Cultural, regulatory, environmental, political and economic (CREPE) conditions over the past decade are creating cross-industry solution spaces that require processes and technologies from both the Internet of Things (IoT), and Data Management and Analytics (DMA). These solution spaces are evolving into Sensor Analytics Ecosystems (SAE) that represent significant new opportunities for organizations of all types. Public Utilities throughout the world, providing electricity, natural gas and water, are pursuing SmartGrid initiatives that represent one of the more mature examples of SAE. We have s...
The Internet of Things needs an entirely new security model, or does it? Can we save some old and tested controls for the latest emerging and different technology environments? In his session at Internet of @ThingsExpo, Davi Ottenheimer, EMC Senior Director of Trust, will review hands-on lessons with IoT devices and reveal privacy options and a new risk balance you might not expect.
IoT is still a vague buzzword for many people. In his session at Internet of @ThingsExpo, Mike Kavis, Vice President & Principal Cloud Architect at Cloud Technology Partners, will discuss the business value of IoT that goes far beyond the general public's perception that IoT is all about wearables and home consumer services. The presentation will also discuss how IoT is perceived by investors and how venture capitalist access this space. Other topics to discuss are barriers to success, what is new, what is old, and what the future may hold.
Swiss innovators dizmo Inc. launches its ground-breaking software, which turns any digital surface into an immersive platform. The dizmo platform seamlessly connects digital and physical objects in the home and at the workplace. Dizmo breaks down traditional boundaries between device, operating systems, apps and software, transforming the way users work, play and live. It supports orchestration and collaboration in an unparalleled way enabling any data to instantaneously be accessed on any surface, anywhere and made interactive. Dizmo brings fantasies as seen in Sci-fi movies such as Iro...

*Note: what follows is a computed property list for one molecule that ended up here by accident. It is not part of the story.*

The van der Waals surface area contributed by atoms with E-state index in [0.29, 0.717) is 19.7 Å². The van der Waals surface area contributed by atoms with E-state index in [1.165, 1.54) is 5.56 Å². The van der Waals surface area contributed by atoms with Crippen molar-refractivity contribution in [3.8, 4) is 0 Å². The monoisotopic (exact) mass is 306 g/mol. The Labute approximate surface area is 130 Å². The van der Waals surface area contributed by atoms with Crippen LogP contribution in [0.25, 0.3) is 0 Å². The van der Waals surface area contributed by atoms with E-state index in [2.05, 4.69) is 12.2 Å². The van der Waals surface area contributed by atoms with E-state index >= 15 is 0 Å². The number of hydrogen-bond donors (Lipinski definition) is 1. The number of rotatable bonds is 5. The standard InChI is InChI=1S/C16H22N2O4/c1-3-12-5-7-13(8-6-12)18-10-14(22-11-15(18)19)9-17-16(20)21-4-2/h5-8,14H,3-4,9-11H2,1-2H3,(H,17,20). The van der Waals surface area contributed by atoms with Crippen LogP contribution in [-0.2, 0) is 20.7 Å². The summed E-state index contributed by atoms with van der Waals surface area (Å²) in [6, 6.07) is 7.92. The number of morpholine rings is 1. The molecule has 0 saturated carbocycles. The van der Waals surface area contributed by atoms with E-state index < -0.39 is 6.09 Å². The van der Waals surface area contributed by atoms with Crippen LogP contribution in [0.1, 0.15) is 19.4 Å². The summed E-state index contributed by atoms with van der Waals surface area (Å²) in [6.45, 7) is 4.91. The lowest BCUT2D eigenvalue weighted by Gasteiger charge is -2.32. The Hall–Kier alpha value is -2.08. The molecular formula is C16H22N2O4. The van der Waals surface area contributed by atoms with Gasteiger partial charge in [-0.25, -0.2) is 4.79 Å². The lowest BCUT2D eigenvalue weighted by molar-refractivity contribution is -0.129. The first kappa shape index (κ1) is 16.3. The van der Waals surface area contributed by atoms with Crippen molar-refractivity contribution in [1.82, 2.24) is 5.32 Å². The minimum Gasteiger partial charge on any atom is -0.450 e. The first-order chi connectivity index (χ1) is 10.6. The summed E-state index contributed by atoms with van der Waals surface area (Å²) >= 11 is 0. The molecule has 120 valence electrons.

There’s Big Data, then there’s really Big Data from the Internet of Things. IoT is evolving to include many data possibilities like new types of event, log and network data. The volumes are enormous, generating tens of billions of logs per day, which raise data challenges. Early IoT deployments are relying heavily on both the cloud and managed service providers to navigate these challenges. In her session at 6th Big Data Expo®, Hannah Smalltree, Director at Treasure Data, to discuss how IoT, Big Data and deployments are processing massive data volumes from wearables, utilities and other mach...
This Internet of Nouns trend is still in the early stages and many of our already connected gadgets do provide human benefits over the typical infotainment. Internet of Things or IoT. You know, where everyday objects have software, chips, and sensors to capture data and report back. Household items like refrigerators, toilets and thermostats along with clothing, cars and soon, the entire home will be connected. Many of these devices provide actionable data - or just fun entertainment - so people can make decisions about whatever is being monitored. It can also help save lives.